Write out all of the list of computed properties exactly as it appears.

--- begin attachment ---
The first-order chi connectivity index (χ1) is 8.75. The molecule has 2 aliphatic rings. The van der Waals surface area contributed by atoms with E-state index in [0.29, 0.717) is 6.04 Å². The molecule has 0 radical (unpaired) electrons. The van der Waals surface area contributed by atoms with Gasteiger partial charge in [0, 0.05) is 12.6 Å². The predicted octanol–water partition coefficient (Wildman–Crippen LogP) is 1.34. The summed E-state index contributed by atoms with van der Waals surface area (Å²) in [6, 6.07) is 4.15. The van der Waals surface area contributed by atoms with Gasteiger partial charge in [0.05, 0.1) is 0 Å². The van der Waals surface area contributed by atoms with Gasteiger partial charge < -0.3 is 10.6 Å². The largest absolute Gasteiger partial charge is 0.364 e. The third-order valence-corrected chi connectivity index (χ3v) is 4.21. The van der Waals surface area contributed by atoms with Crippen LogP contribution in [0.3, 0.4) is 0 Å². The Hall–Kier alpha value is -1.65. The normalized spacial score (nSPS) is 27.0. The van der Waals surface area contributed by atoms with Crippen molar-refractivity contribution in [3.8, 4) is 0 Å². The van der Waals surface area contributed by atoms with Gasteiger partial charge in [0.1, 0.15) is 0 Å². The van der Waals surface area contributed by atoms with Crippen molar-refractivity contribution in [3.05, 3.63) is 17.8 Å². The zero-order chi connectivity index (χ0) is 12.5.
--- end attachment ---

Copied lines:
The first-order chi connectivity index (χ1) is 8.75. The molecule has 2 aliphatic rings. The van der Waals surface area contributed by atoms with E-state index in [0.29, 0.717) is 6.04 Å². The molecule has 0 radical (unpaired) electrons. The van der Waals surface area contributed by atoms with Gasteiger partial charge in [0, 0.05) is 12.6 Å². The predicted octanol–water partition coefficient (Wildman–Crippen LogP) is 1.34. The summed E-state index contributed by atoms with van der Waals surface area (Å²) in [6, 6.07) is 4.15. The van der Waals surface area contributed by atoms with Gasteiger partial charge in [0.05, 0.1) is 0 Å². The van der Waals surface area contributed by atoms with Gasteiger partial charge < -0.3 is 10.6 Å². The largest absolute Gasteiger partial charge is 0.364 e. The third-order valence-corrected chi connectivity index (χ3v) is 4.21. The van der Waals surface area contributed by atoms with Crippen LogP contribution in [0.3, 0.4) is 0 Å². The Hall–Kier alpha value is -1.65. The normalized spacial score (nSPS) is 27.0. The van der Waals surface area contributed by atoms with Crippen molar-refractivity contribution in [3.8, 4) is 0 Å². The van der Waals surface area contributed by atoms with Gasteiger partial charge in [0.1, 0.15) is 0 Å². The van der Waals surface area contributed by atoms with Crippen molar-refractivity contribution in [3.05, 3.63) is 17.8 Å². The zero-order chi connectivity index (χ0) is 12.5.